Equity Begins In Early Childhood
Updated: Jun 4, 2020
There’s a lot to ponder about at the moment, 3 June 2020. It’s the year of the virus and in addition to that, the abject injustice that is being represented in the USA, is on the mouths of a good number of humans around the planet. Using the word ‘human’ is intentional. Basic humanity is required.
Like you, perhaps, I wondered what I could do about this. However, following an online meeting yesterday I was encouraged to be a voice, thanks to a blonde lady in her 70’s, who said that she’s not waiting for a Nelson Mandela to rise up at this time. She has decided to be a voice in her community, to be a leader and to stand courageously for what is deemed to be right.
So here I am, inspired and advocating for equity within early childhood education.
What is Equity?
In this context, ‘equity’ means that:
“… all children and families get the support they need to develop to their full intellectual, social, emotional, linguistic, and physical potential”.
Equity is not equality. Rather, with equity, each individual is considered from wherever he or she starts and once this is done, resources are distributed equitably rather that equally. It’s similar to having high levels of differentiation within the classroom, but on a wider basis; taking the time to understand the background of the children before starting the process of teaching and learning.
It is not an unknown phenomenon. There has been documented research for decades regarding the inequitable practices within early childhood education.
Here are a few foundational aspects linked to Advancing Equity In Early Childhood Education (2018), a position statement by the National Association for the Education of Young Children (‘NAEYC’), based in the USA:
All children have the right to equitable learning opportunities that help them achieve their full potential
All early childhood educators have a professional obligation to advance equity
Early childhood educators need support to fulfil their mission
There are an untold number of actions that can and should be taken to achieve equity within the early years sector. My short post will only highlight what equity represents within ECE. However, I hope it will be seen as a catalyst to start the conversation. I simply write as a researcher and have no allegiance to anything mildly political.
In addition to race, equity in early childhood education (‘ECE’) incorporates access to education in the context of culture, language, gender, ability and disability, religious beliefs and economic class. It has long been established that our work as educators within the field plays a pivotal role when it comes to the development of young learners.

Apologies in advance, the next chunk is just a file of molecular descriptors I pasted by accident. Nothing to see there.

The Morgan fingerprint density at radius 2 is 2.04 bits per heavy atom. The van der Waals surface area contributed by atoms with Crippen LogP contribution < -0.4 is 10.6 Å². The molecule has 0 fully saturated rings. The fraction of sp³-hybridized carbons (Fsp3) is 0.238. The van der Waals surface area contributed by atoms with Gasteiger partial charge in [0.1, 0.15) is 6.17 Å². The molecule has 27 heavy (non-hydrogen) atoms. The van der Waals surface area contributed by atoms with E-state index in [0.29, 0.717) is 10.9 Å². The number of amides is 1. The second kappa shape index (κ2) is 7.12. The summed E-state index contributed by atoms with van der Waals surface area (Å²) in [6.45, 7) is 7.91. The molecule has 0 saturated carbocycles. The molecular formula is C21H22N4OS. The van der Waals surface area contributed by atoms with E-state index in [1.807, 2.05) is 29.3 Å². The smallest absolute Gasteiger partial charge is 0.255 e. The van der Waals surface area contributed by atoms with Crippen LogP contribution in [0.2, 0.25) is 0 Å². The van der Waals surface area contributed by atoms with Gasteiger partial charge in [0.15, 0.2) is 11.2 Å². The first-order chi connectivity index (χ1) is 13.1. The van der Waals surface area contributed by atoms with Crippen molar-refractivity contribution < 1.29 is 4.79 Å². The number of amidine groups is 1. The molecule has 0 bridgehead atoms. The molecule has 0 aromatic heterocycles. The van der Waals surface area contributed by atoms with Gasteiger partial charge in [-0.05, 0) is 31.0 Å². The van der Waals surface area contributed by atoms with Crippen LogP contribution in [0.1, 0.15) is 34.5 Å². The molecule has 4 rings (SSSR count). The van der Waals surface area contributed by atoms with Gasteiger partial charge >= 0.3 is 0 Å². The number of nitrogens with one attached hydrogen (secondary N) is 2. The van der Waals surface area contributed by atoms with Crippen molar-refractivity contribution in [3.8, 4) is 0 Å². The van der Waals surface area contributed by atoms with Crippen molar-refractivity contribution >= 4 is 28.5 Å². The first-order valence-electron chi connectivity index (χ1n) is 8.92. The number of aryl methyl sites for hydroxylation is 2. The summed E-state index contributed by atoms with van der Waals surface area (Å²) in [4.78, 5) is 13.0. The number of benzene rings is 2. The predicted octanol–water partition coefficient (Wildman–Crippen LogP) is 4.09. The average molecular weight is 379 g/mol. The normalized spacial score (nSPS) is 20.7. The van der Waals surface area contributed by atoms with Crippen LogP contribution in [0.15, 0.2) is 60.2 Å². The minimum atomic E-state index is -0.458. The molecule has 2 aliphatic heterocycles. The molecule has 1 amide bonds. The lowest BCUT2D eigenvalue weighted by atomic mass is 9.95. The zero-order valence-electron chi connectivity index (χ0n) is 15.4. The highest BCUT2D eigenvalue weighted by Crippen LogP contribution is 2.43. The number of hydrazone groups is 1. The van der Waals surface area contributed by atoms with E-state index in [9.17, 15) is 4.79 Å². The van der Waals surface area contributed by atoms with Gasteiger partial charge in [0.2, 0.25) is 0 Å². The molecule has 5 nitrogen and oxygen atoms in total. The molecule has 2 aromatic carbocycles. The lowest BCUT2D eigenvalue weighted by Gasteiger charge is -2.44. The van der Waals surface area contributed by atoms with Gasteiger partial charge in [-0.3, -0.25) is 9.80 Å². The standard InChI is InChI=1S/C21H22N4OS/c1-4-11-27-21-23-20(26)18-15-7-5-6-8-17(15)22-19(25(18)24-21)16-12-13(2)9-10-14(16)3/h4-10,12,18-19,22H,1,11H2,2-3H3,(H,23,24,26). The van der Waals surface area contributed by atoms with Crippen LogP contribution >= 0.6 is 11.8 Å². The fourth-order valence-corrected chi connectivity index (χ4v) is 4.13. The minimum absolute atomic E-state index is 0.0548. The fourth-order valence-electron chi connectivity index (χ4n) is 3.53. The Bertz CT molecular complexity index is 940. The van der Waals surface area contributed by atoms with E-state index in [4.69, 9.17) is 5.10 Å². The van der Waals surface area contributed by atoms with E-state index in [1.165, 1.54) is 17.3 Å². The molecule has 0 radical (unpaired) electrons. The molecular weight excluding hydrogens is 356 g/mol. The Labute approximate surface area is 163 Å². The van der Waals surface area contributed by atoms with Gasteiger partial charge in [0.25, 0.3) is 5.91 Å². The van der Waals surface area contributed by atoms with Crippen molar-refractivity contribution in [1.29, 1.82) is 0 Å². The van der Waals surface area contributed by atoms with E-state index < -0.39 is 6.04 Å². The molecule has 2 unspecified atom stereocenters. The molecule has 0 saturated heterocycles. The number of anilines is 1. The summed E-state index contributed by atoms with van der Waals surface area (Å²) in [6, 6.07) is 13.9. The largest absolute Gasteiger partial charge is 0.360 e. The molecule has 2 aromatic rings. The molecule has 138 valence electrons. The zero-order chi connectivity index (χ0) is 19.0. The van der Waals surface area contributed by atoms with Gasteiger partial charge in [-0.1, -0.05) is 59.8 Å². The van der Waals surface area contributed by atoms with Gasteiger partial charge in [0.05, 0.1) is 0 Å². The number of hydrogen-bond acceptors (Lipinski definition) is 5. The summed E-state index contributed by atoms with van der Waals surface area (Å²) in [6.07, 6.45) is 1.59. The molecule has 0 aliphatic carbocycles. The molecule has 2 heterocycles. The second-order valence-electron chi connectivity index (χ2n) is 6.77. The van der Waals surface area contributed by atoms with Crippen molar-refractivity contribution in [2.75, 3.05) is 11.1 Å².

What Can You Do As An Educator?
As educators, our influence should aim to:
Create a caring, equitable community of engaged learners
Establish two-way, reciprocal, relationships that respect each family’s expertise
Allow for settings that enable all children to build sustainable foundational knowledge, vocabulary and a strong, developmentally appropriate, skill set
Use a range of teaching practices and teaching styles that provide all children with the learning support that they require
Observe, assess, document each child’s development and progress, while acknowledging the potential for implicit bias, based on individual, life experiences
Advocate on behalf of young children, families and, where possible, the early childhood profession
These pointers have been taken from research published by the NAEYC in ‘Each and Every Child; Teaching Preschool with an Equity Lens, edited by Susan Friedman and Alissa Mwenelupembe(2020). If they ever read my blog post, I say - ‘THANK YOU!’
My thanks is based on the fact that they have responsibly compiled and documented research on a topic that I have not been fully aware of, as I live in a country that has a high level of tolerance for each of the 195+ nationalities that live in it.
For full details regarding the topic of equity within ECE, I recommend reading this book, or at least looking through the highlights if you aren’t an avid reader. Here’s an overview of the contents:
Part 1 - Nurturing Your Own Empathy and Understanding `Behavior
Part 2 - Creating an Equitable Classroom
Part 3 - Developing a Strengths-Based Approach When Teaching Black Boys
Part 4 - Supporting emergent Bilingual Children
Part 5 - Engaging Diverse Families
Part 6 - Exploring Identity
I keep hoping that one of the outcomes of the post quarantine era will be a full recognition of the value that early childhood education and care brings to society. The first few years of every child’s life are so very important and in so many ways determine who she/he will be in the future. It’s a time in which we as educators and parents can set in place a holistic approach to learning. Preschool is not only about learning to read and write and build age appropriate maths skills. The social, emotional, psychological, spiritual, development of those young minds are often rooted in what happens in the early years.
To purchase the book please click here - 'Each & Every Child' have a look on the NAEYC site. No affiliate links involved.
Thanks for taking the time to read through!
Patricia Mezu is a lawyer, Montessori advocate and coactive coach (in training).